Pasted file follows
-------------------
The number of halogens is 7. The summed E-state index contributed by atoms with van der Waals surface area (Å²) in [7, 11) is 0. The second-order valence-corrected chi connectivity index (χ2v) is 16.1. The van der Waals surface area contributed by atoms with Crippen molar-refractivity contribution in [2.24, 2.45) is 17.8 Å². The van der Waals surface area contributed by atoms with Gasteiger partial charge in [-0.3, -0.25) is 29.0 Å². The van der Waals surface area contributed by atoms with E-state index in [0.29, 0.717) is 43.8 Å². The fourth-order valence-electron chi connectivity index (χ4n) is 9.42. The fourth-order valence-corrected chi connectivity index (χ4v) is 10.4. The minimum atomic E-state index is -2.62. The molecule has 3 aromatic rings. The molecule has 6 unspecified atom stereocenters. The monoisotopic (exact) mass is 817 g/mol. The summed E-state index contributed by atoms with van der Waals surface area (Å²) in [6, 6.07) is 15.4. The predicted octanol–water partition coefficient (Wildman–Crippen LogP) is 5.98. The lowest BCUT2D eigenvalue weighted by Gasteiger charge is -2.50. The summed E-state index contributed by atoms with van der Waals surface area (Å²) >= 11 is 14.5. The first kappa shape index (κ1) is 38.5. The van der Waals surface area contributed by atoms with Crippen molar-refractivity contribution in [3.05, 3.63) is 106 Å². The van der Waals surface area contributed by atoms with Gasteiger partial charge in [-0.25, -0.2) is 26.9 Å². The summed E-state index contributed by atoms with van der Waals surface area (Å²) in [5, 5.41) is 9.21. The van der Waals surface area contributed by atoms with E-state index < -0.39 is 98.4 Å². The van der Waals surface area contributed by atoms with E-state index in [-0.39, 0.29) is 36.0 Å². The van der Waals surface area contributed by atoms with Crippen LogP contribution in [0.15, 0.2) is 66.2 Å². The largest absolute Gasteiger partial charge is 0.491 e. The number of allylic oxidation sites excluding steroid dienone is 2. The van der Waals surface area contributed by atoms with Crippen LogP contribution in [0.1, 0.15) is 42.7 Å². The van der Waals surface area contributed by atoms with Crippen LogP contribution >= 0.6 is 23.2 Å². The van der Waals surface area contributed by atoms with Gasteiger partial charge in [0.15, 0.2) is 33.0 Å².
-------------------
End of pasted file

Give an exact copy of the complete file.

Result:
The number of halogens is 7. The summed E-state index contributed by atoms with van der Waals surface area (Å²) in [7, 11) is 0. The second-order valence-corrected chi connectivity index (χ2v) is 16.1. The van der Waals surface area contributed by atoms with Crippen molar-refractivity contribution in [2.24, 2.45) is 17.8 Å². The van der Waals surface area contributed by atoms with Gasteiger partial charge in [-0.3, -0.25) is 29.0 Å². The van der Waals surface area contributed by atoms with E-state index in [0.29, 0.717) is 43.8 Å². The fourth-order valence-electron chi connectivity index (χ4n) is 9.42. The fourth-order valence-corrected chi connectivity index (χ4v) is 10.4. The minimum atomic E-state index is -2.62. The molecule has 3 aromatic rings. The molecule has 6 unspecified atom stereocenters. The monoisotopic (exact) mass is 817 g/mol. The summed E-state index contributed by atoms with van der Waals surface area (Å²) in [6, 6.07) is 15.4. The predicted octanol–water partition coefficient (Wildman–Crippen LogP) is 5.98. The lowest BCUT2D eigenvalue weighted by Gasteiger charge is -2.50. The summed E-state index contributed by atoms with van der Waals surface area (Å²) >= 11 is 14.5. The first kappa shape index (κ1) is 38.5. The van der Waals surface area contributed by atoms with Crippen molar-refractivity contribution in [3.05, 3.63) is 106 Å². The van der Waals surface area contributed by atoms with Gasteiger partial charge in [-0.25, -0.2) is 26.9 Å². The summed E-state index contributed by atoms with van der Waals surface area (Å²) in [5, 5.41) is 9.21. The van der Waals surface area contributed by atoms with E-state index < -0.39 is 98.4 Å². The van der Waals surface area contributed by atoms with E-state index in [-0.39, 0.29) is 36.0 Å². The van der Waals surface area contributed by atoms with Crippen LogP contribution in [0.15, 0.2) is 66.2 Å². The largest absolute Gasteiger partial charge is 0.491 e. The number of allylic oxidation sites excluding steroid dienone is 2. The van der Waals surface area contributed by atoms with Crippen LogP contribution in [0.1, 0.15) is 42.7 Å². The van der Waals surface area contributed by atoms with Crippen LogP contribution >= 0.6 is 23.2 Å². The van der Waals surface area contributed by atoms with Gasteiger partial charge in [0.15, 0.2) is 33.0 Å².